Legal departments are looking to save money wherever they can. That includes cutting outside counsel spending, which appears to be one of the biggest targets for cost elimination, according to a new survey.
The 2016 Chief Legal Officer Survey, released Tuesday by legal consulting firm Altman Weil Inc., shows that more than half of departments (58 percent) negotiated fee discounts in the past year. Another way that CLOs are trimming their budgets is by asking for alternative fee arrangements, which 48 percent of respondents said they had done in the past year. Meanwhile, 40 percent reduced the total amount of work sent to law firms and 36 percent shifted work to lower-priced firms.
"Chief legal officers are embracing the role of change agents, wielding their buying power, leveraging technology and process efficiency, and outsourcing to alternative providers, all to build a more effective and flexible legal function," said James Wilber, an Altman Weil principal and survey co-author, in a press release.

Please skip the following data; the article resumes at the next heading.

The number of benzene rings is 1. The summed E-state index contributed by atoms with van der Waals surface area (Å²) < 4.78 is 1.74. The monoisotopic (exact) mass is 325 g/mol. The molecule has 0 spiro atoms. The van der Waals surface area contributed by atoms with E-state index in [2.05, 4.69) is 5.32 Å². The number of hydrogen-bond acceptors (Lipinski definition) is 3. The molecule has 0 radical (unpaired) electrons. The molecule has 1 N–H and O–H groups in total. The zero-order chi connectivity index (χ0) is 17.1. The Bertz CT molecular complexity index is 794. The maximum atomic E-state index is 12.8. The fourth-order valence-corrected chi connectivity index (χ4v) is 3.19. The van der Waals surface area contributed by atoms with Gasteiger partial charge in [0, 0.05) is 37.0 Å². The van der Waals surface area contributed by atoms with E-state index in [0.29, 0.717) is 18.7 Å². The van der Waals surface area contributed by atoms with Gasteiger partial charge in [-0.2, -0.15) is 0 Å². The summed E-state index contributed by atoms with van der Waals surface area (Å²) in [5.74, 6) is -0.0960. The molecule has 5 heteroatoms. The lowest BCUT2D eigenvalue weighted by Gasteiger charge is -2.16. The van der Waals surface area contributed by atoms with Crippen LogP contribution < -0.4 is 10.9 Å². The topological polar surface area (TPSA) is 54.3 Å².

Unsurprisingly, the survey also showed a shift toward companies handling the additional legal work in-house. Eighty-one percent of legal departments that have plans to reduce outside counsel spend in the next year intend to bring some or all of that work in-house to be completed by their own lawyers. For others decreasing outside counsel spend, 43 percent will reassign the work to their nonattorneys who work in the department, while 42 percent indicated it's work they no longer need to do.
But not everyone is rushing to sign up their departments for extra work. More than half of legal departments (57 percent) are outsourcing work to nonlaw firm vendors, up from 43 percent in 2012. The types of work most likely to be outsourced are e-discovery and document review.